100 Years of Jazz: Blues

Blues

Blog by Louise Balkwill

Alongside the evolution of the music from Congo Square in the 19th Century, before the abolition of the slave trade in America, another type of slave music grew in the Southern plantations; Blues.

Blues found its origins in the Mississippi Delta, when slaves would sing about their sorrows while picking cotton and working in the fields. It was initially considered a type of folk music and was popular only among African slaves and their descendants, frowned upon by the middle and upper class Americans of European decent.

Early types of blues music included spirituals (religious songs using vocal harmony) and work songs. Work songs were structured in a call and response fashion and lyrics were largely improvised before any transcribed or recorded compositions arose.

Here is a short documentary on “Slave Songs”, possibly the first published book of work songs and spirituals sung by African Americans in the 1800’s. These songs evolved into what we know as blues, and the book most probably contains the first ever compilation of transcriptions of the genre.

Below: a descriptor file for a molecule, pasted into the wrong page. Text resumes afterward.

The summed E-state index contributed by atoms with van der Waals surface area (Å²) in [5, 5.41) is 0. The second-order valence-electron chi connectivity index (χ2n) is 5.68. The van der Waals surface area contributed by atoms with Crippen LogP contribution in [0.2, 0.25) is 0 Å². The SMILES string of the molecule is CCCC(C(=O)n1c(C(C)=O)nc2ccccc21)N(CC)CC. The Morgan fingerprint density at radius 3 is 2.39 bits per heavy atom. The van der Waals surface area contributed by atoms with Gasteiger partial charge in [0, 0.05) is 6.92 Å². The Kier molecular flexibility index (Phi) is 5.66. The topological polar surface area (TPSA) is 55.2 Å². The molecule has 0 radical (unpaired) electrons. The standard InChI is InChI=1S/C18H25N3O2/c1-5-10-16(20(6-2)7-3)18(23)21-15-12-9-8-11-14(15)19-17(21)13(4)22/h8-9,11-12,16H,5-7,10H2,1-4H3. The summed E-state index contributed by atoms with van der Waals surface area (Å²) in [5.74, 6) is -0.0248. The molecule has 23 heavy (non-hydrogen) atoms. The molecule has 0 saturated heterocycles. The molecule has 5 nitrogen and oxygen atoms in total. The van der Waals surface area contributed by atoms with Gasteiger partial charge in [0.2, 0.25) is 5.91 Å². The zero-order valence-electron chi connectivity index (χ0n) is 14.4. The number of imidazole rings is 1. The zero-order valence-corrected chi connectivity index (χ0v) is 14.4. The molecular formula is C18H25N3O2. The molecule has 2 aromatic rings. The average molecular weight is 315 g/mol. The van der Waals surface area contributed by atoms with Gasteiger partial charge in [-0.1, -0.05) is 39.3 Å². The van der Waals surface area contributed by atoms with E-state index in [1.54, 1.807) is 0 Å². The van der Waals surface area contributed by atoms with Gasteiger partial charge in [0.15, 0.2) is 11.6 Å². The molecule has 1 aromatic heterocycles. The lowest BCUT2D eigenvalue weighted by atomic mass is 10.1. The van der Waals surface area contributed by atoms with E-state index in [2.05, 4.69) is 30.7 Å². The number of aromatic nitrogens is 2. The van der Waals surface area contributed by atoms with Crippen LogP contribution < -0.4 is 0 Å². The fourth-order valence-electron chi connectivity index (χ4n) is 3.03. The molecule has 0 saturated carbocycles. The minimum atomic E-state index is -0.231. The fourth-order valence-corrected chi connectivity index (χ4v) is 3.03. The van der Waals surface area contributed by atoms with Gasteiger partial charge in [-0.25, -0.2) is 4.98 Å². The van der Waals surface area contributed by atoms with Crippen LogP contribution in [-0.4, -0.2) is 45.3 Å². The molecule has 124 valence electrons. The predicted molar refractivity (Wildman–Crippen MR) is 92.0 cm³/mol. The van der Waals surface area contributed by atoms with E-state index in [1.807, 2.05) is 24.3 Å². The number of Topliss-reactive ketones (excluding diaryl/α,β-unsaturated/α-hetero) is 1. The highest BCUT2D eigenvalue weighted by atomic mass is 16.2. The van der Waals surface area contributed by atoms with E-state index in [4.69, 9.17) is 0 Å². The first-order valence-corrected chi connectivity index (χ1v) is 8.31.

As blues and jazz have similar origins, the two genres married perfectly when the aural traditions of both were passed from state to state among musicians and travellers. Jazz musicians all over the world still play what we have come to know as “jazz blues” .

 

The “Blues Scale”

Today, the blues is easily recognisable by its form (usually 12 bars, explained later on in this blog) and “blues notes”, otherwise known as “worried notes” – these are flattened 3rds, 7th and sometimes 5ths that give the music its melancholic, implied minor feel. These can be found in what is known as the blues scale, a scale that can be used as a good starting place to practise improvisation on the blues;

 

12 Bar Blues

The basic blues structure is made up of 12 bars (3 groups of 4 bars), like so: A great example of this is W.C. Handy’s 1915 composition, “Joe Turner Blues” – have a listen!

 

Other Blues Forms

Although most blues that we know today is constructed as above, there is also eight bar blues, sixteen bar blues, minor blues and other variations.

Check out Sister Rosetta Tharpe’s rendition of “Trouble In Mind”, an eight bar blues:

 

Give it a go!

Why not have a go at writing your own? Here are some blues lyrics by one of the 20th century’s best loved jazz singers, Billie Holiday. See how the first two lines are the same, and the last line rhymes with them?

My man don’t love me, treats me awful mean
My man don’t love me, treats me awful mean